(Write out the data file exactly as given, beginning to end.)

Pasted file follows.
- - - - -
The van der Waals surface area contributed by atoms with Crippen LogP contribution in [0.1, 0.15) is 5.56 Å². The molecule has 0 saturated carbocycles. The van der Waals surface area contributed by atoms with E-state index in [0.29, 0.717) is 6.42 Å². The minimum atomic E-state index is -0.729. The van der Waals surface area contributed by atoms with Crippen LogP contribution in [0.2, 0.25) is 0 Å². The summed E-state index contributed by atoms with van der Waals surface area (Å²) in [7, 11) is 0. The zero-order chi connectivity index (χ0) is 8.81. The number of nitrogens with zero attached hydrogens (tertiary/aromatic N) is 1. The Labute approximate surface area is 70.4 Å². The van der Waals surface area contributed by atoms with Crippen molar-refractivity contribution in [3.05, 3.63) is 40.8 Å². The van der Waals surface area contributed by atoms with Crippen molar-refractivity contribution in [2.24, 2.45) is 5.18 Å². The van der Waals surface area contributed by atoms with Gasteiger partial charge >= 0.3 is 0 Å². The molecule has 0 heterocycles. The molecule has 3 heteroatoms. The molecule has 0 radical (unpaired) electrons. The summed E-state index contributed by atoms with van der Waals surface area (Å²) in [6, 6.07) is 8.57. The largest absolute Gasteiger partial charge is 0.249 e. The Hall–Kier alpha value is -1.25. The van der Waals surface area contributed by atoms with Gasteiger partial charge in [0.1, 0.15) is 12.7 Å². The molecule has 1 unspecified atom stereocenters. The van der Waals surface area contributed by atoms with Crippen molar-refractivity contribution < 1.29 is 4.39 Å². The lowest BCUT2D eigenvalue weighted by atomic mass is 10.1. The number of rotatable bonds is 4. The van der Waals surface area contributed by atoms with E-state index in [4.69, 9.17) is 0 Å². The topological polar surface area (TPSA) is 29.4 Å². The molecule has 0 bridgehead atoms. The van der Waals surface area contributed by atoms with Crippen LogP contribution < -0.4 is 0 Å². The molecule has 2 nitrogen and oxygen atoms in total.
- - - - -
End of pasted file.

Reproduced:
The van der Waals surface area contributed by atoms with Crippen LogP contribution in [0.1, 0.15) is 5.56 Å². The molecule has 0 saturated carbocycles. The van der Waals surface area contributed by atoms with E-state index in [0.29, 0.717) is 6.42 Å². The minimum atomic E-state index is -0.729. The van der Waals surface area contributed by atoms with Crippen LogP contribution in [0.2, 0.25) is 0 Å². The summed E-state index contributed by atoms with van der Waals surface area (Å²) in [7, 11) is 0. The zero-order chi connectivity index (χ0) is 8.81. The number of nitrogens with zero attached hydrogens (tertiary/aromatic N) is 1. The Labute approximate surface area is 70.4 Å². The van der Waals surface area contributed by atoms with Crippen molar-refractivity contribution in [3.05, 3.63) is 40.8 Å². The van der Waals surface area contributed by atoms with Crippen molar-refractivity contribution in [2.24, 2.45) is 5.18 Å². The van der Waals surface area contributed by atoms with Gasteiger partial charge >= 0.3 is 0 Å². The molecule has 0 heterocycles. The molecule has 3 heteroatoms. The molecule has 0 radical (unpaired) electrons. The summed E-state index contributed by atoms with van der Waals surface area (Å²) in [6, 6.07) is 8.57. The largest absolute Gasteiger partial charge is 0.249 e. The Hall–Kier alpha value is -1.25. The van der Waals surface area contributed by atoms with Gasteiger partial charge in [0.1, 0.15) is 12.7 Å². The molecule has 1 unspecified atom stereocenters. The van der Waals surface area contributed by atoms with Crippen molar-refractivity contribution < 1.29 is 4.39 Å². The lowest BCUT2D eigenvalue weighted by atomic mass is 10.1. The number of rotatable bonds is 4. The van der Waals surface area contributed by atoms with E-state index in [4.69, 9.17) is 0 Å². The topological polar surface area (TPSA) is 29.4 Å². The molecule has 0 bridgehead atoms. The van der Waals surface area contributed by atoms with Crippen LogP contribution < -0.4 is 0 Å². The molecule has 2 nitrogen and oxygen atoms in total.